Fayetteville, Arkansas: increasing tree canopy from 27-40% reduced their storm water runoff by 31%
South Miami residential study found that a 21% existing tree canopy reduces the storm water runoff by 15%
For every 5% of tree cover added to a community, storm water is reduced by approximately 2%
Communal Benefits of tree Even though trees may be private property, their size often makes them part of the community as well. Because trees occupy considerable space, planning is required if both you and your neighbors are to benefit. With proper selection and maintenance, trees can enhance and function on one property without infringing on the rights and privileges of neighbors. City trees often serve several architectural and engineering functions. They provide privacy, emphasize views, or screen out objectionable views. They reduce glare and reflection. They direct pedestrian traffic. They provide background to and soften, complement, or enhance architecture.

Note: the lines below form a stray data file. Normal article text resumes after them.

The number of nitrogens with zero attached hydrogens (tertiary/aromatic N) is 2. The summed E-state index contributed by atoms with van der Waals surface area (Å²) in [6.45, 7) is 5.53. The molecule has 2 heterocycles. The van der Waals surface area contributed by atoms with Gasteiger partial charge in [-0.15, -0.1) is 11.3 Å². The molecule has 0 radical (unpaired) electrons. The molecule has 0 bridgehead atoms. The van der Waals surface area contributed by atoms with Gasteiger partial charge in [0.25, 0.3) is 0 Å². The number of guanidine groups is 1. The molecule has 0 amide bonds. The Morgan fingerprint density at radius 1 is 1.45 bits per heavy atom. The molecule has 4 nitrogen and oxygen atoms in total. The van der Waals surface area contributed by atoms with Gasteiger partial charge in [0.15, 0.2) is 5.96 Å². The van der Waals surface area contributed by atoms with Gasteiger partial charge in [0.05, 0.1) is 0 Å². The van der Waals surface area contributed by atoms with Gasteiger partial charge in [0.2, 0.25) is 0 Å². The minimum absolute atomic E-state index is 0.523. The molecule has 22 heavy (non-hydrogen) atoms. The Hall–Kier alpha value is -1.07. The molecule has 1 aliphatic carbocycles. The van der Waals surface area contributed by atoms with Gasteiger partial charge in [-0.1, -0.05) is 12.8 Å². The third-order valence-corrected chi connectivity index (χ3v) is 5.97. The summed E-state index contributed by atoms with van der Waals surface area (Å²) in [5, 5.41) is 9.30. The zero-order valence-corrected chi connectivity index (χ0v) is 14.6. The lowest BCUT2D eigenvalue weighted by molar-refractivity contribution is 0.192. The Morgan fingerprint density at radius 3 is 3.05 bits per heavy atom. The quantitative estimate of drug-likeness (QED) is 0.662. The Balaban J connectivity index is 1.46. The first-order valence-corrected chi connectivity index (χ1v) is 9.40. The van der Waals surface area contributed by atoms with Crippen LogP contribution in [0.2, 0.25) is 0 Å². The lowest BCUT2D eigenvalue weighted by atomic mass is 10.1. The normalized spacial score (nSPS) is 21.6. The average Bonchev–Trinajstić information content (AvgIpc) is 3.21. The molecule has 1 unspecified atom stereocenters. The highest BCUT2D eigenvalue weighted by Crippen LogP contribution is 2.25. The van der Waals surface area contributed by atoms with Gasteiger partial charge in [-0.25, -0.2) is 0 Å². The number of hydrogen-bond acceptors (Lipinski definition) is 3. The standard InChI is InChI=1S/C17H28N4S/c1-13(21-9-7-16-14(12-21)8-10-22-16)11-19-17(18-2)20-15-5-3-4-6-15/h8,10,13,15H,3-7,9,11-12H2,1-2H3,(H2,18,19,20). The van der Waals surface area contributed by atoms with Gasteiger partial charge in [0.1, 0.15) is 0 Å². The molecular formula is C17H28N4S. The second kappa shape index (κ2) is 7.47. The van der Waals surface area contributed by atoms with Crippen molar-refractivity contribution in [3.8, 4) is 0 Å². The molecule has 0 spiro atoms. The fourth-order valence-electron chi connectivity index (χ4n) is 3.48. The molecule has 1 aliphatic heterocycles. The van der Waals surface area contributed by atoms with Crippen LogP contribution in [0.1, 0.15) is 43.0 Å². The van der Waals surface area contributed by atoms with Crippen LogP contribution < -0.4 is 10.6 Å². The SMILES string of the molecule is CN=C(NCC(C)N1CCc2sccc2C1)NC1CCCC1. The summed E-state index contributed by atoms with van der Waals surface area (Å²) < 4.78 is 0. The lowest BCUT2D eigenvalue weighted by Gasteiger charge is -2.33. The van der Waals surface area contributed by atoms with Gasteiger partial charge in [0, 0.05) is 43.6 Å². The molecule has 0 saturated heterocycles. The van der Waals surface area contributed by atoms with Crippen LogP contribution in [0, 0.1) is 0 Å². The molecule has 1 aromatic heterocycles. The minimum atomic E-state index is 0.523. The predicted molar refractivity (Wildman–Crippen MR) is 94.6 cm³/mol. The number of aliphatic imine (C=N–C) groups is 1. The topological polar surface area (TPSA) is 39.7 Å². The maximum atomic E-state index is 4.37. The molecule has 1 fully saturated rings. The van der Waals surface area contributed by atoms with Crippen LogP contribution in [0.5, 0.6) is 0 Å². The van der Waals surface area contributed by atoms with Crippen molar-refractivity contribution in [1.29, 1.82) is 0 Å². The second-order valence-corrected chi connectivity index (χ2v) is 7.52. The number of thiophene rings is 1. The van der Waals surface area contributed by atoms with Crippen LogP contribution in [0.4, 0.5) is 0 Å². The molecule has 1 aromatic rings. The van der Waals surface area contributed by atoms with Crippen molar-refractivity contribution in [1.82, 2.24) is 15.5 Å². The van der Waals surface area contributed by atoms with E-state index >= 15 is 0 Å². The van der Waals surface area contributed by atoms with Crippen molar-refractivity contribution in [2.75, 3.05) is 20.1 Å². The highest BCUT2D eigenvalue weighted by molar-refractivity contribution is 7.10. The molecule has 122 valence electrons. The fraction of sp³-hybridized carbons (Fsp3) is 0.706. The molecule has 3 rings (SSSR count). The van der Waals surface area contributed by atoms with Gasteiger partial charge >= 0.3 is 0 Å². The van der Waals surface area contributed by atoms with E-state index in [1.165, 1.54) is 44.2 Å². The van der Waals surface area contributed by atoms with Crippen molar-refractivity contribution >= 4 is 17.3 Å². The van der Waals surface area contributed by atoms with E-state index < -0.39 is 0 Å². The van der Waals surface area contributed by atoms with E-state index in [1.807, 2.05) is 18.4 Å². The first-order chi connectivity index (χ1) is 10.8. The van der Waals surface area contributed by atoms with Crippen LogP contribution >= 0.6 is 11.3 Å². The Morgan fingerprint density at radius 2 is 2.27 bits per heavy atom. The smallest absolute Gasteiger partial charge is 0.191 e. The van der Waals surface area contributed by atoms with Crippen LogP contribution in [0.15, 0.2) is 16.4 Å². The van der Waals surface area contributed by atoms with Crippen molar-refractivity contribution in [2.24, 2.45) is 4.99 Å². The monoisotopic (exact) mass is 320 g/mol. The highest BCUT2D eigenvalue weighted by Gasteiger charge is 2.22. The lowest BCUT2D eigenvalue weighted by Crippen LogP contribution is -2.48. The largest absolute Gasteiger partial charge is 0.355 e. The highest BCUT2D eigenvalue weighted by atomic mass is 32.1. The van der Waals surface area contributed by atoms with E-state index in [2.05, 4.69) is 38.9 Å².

Pergerakan air hujan di dalam profil tanah 2. Trees Clean the Soil The term phytoremediation is a fancy word for the absorption of dangerous chemicals and other pollutants that have entered the soil. Trees can either store harmful pollutants or actually change the pollutant into less harmful forms. Trees filter sewage and farm chemicals, reduce the effects of animal wastes, clean roadside spills and clean water runoff into streams.
Interception, evaporation and absorption of precipitation
Ground surface effects:
Below ground effects:
Infiltration, permeation and filtration